Why Have Surface Fleets Endured?
Image Credit: Flickr - US Navy

Why Have Surface Fleets Endured?

0 Likes
9 comments

A quick follow-up on the Naval Diplomat's doomsaying vis-à-vis the future of surface battle fleets. An astute reader notes that prophets have been foretelling the downfall of surface forces since I was a kid in the Bible Belt, listening to sidewalk preachers screech that end of the world was nigh. Why, he asks, has the prophecy never come to pass despite the evidence in its favor? He forwarded a now-obscure 1971 Foreign Affairs article from Paul Cohen, titled "The Erosion of Surface Naval Power." Cohen catalogs the technological forces arrayed against surface fleets in the mid-Cold War, predicting that "large surface vessels" could never withstand "the onslaught of the submarines, surveillance systems, homing weapons, and the rest of the paraphernalia of twentieth-century military technology." They would go the way of the battleships — formidable combatants overtaken by changes to the threat milieu.

Why have surface fleets endured?

My offhand response is that Cohen's prophecy may have been true and we didn't know for sure. Technological progress can render weaponry moot, but there's no way to tell without pitting old versus new in the closest thing there is to a laboratory environment — namely, battle. The U.S.-Soviet maritime competition was never put to the test of combat. In Sea Power in the Machine Age, strategist Bernard Brodie points out that naval engagements take place too seldom to draw firm lessons-learned. Extrapolating from a sample size of one, or a few, is intellectually hazardous. Worse (from an analytical standpoint, anyway), there have been no fleet engagements since Leyte Gulf in 1944. We have a sample size of zero, meaning that debates over the relative merits and drawbacks of various hardware remain largely abstract.

In The Political Uses of Sea Power, published not long after Cohen's article, Edward Luttwak opined that the outcomes of peacetime maritime confrontations were decided through a kind of poll: which contender did most observers believe would have prevailed in wartime? But again, perceptions can be out of sync with harsh realities. Luttwak alluded to this, noting that relatively backward but menacing-looking Soviet men-of-war often made a more impressive sight than advanced but less imposing U.S. Navy warships. Thus the Soviet Navy might come out on top in a peacetime showdown, whatever the results of actual combat might say. Bottom line, we enter the intellectual lists armed with the best weapons available, usually technical specifications, doctrine, tactics, and the like. But definite results to tactical debates are elusive absent a real-world trial of arms.

As Clausewitz counsels, there's no escaping the guesswork quotient in military affairs. Cohen may have had it right, lo these many years ago.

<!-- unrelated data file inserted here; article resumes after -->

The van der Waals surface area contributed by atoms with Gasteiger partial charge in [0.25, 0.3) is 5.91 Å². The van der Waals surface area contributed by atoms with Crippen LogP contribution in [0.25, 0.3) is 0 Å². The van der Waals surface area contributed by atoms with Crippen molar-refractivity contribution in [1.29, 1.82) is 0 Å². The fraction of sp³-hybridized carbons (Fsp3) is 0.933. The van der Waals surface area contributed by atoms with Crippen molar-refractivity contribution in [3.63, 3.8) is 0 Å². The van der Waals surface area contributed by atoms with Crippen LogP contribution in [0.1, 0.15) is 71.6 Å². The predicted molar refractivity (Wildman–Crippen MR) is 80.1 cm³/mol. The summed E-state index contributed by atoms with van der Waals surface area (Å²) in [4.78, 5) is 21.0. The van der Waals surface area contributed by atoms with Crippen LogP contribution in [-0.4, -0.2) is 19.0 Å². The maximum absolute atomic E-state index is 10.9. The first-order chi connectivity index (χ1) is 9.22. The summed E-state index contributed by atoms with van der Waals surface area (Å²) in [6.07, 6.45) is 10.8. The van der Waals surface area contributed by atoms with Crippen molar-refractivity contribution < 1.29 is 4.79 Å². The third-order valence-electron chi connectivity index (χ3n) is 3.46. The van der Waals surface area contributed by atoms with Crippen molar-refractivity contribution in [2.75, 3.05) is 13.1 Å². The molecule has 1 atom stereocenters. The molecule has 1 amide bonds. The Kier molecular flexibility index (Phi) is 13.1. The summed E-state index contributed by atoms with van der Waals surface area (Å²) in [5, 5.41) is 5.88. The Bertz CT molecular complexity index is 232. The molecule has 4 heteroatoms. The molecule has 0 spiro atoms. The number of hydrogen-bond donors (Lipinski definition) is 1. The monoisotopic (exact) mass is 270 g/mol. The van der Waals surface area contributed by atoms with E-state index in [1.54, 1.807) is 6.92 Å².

Comments
9
Russ Stott
April 6, 2013 at 22:25

It only takes a few missles, out of many, to get through the barrier created by the battle group around these floating platorms.  War is a game of finances.  Twenty missles, each with a cost of about a million dollars, fired at a $6 billion carrier, is a good investment.  One of those missile is going to get missed – and that's the end of the carrier.  It's a numbers game and the odds are on the side of the numerous incoming anti-ship missiles. 

Robert
April 3, 2013 at 17:57

I think the power comes from the conept of fleet-in-being. The simple fact is that submarines can deny the ocean to the adversary, but cannot control or dominate the seas. They have no presence of their own. I really think the important things for modern ships is ability to be all in one platforms(US DDG-51, CG-47), or a mixtture of platforms of differing capabilities.(Russia, China). To be able to operate, control the sea, and fight effectively is the heart of the modern surface navy. People forget that technology for offensive weapon moves just as fast as for defensive weapons…..instead of armor, we have AEGIS, and improved SONAR systems.

 

March 31, 2013 at 11:23

Mission specific naval combatants will continue to be relevant until the day a single platform on a single orbit can identify single swimmers off Wakkiki.
Everything will be an over the horizon target then.
As to submarine’s, today’s global satellite maps today can expose the global seafloor.
Somewhere in there is every submarine on patrol inn the world..
The deciding issue may well be strategy.
The air force relies on platform based cloaking systems.
The navy relies on area based denial.

The Navy, which combines surface and air combatants apears to present a combined, superior force, properly deployed.

Tough choices.

Hale Cullom, III
March 21, 2013 at 00:40

“[N]aval engagements take place too seldom to draw firm lessons-learned…” Brodie is onto something there.

One reason we cannot be sure whether Cohen and other pundits are right about the lessened military value of surface combatants is because of other values inherent in the ships. Modern naval vessels of any description are such expensive investments in terms of procurement, maintenance and training costs; as well as being such obvious repositories of national prestige that their owners generally take good care to avoid even the possibility of damage to them or their crews.